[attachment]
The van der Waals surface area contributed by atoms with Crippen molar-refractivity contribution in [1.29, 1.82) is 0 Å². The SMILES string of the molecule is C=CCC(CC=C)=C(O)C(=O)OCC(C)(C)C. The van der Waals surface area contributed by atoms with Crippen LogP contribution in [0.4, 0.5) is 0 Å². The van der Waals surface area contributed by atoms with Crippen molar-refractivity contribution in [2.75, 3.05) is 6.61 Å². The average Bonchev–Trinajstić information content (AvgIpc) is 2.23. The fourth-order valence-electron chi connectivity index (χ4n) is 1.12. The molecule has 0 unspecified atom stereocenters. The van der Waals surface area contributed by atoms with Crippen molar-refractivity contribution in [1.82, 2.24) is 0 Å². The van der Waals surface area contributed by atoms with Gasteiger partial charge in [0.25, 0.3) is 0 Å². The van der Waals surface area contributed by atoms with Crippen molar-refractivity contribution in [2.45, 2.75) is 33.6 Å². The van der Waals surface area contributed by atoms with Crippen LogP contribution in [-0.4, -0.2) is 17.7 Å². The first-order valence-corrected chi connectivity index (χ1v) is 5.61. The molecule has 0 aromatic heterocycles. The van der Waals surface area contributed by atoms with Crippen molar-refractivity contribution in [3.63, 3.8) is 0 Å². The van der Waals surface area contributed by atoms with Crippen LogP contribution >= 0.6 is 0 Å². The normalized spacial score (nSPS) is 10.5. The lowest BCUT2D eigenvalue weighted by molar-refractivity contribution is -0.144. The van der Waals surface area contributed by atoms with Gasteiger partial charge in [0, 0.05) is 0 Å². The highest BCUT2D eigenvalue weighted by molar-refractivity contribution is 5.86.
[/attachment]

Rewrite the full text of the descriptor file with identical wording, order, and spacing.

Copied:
The van der Waals surface area contributed by atoms with Crippen molar-refractivity contribution in [1.29, 1.82) is 0 Å². The SMILES string of the molecule is C=CCC(CC=C)=C(O)C(=O)OCC(C)(C)C. The van der Waals surface area contributed by atoms with Crippen LogP contribution in [0.4, 0.5) is 0 Å². The van der Waals surface area contributed by atoms with Crippen molar-refractivity contribution in [2.75, 3.05) is 6.61 Å². The average Bonchev–Trinajstić information content (AvgIpc) is 2.23. The fourth-order valence-electron chi connectivity index (χ4n) is 1.12. The molecule has 0 unspecified atom stereocenters. The van der Waals surface area contributed by atoms with Crippen molar-refractivity contribution in [1.82, 2.24) is 0 Å². The van der Waals surface area contributed by atoms with Gasteiger partial charge in [0.25, 0.3) is 0 Å². The van der Waals surface area contributed by atoms with Crippen molar-refractivity contribution in [2.45, 2.75) is 33.6 Å². The van der Waals surface area contributed by atoms with Crippen LogP contribution in [-0.4, -0.2) is 17.7 Å². The first-order valence-corrected chi connectivity index (χ1v) is 5.61. The molecule has 0 aromatic heterocycles. The van der Waals surface area contributed by atoms with Crippen molar-refractivity contribution in [3.63, 3.8) is 0 Å². The van der Waals surface area contributed by atoms with Crippen LogP contribution >= 0.6 is 0 Å². The normalized spacial score (nSPS) is 10.5. The lowest BCUT2D eigenvalue weighted by molar-refractivity contribution is -0.144. The van der Waals surface area contributed by atoms with Gasteiger partial charge in [0, 0.05) is 0 Å². The highest BCUT2D eigenvalue weighted by molar-refractivity contribution is 5.86.